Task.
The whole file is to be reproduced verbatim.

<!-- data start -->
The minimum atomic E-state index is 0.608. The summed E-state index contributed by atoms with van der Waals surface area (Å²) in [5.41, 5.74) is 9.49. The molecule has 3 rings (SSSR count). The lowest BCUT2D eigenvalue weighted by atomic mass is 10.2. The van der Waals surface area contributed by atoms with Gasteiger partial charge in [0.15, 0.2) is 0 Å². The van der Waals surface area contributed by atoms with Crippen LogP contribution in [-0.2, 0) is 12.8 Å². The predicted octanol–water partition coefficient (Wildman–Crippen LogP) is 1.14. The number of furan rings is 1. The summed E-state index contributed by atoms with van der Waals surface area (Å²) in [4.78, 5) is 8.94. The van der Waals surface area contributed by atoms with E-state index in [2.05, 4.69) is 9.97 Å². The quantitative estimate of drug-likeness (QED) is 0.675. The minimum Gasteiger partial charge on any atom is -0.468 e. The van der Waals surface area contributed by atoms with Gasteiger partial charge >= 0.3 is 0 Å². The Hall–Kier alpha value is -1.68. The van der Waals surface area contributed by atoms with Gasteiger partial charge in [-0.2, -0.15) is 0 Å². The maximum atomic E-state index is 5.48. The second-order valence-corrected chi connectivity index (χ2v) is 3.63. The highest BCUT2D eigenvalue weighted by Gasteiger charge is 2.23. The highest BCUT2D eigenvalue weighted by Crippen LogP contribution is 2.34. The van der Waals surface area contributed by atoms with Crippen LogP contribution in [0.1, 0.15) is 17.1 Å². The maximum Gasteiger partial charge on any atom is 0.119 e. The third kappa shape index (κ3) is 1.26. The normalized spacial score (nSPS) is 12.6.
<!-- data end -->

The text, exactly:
The minimum atomic E-state index is 0.608. The summed E-state index contributed by atoms with van der Waals surface area (Å²) in [5.41, 5.74) is 9.49. The molecule has 3 rings (SSSR count). The lowest BCUT2D eigenvalue weighted by atomic mass is 10.2. The van der Waals surface area contributed by atoms with Gasteiger partial charge in [0.15, 0.2) is 0 Å². The van der Waals surface area contributed by atoms with Crippen LogP contribution in [-0.2, 0) is 12.8 Å². The predicted octanol–water partition coefficient (Wildman–Crippen LogP) is 1.14. The number of furan rings is 1. The summed E-state index contributed by atoms with van der Waals surface area (Å²) in [4.78, 5) is 8.94. The van der Waals surface area contributed by atoms with E-state index in [2.05, 4.69) is 9.97 Å². The quantitative estimate of drug-likeness (QED) is 0.675. The minimum Gasteiger partial charge on any atom is -0.468 e. The van der Waals surface area contributed by atoms with Gasteiger partial charge >= 0.3 is 0 Å². The Hall–Kier alpha value is -1.68. The van der Waals surface area contributed by atoms with Gasteiger partial charge in [-0.2, -0.15) is 0 Å². The maximum atomic E-state index is 5.48. The second-order valence-corrected chi connectivity index (χ2v) is 3.63. The highest BCUT2D eigenvalue weighted by Gasteiger charge is 2.23. The highest BCUT2D eigenvalue weighted by Crippen LogP contribution is 2.34. The van der Waals surface area contributed by atoms with Crippen LogP contribution in [0.1, 0.15) is 17.1 Å². The maximum Gasteiger partial charge on any atom is 0.119 e. The third kappa shape index (κ3) is 1.26. The normalized spacial score (nSPS) is 12.6.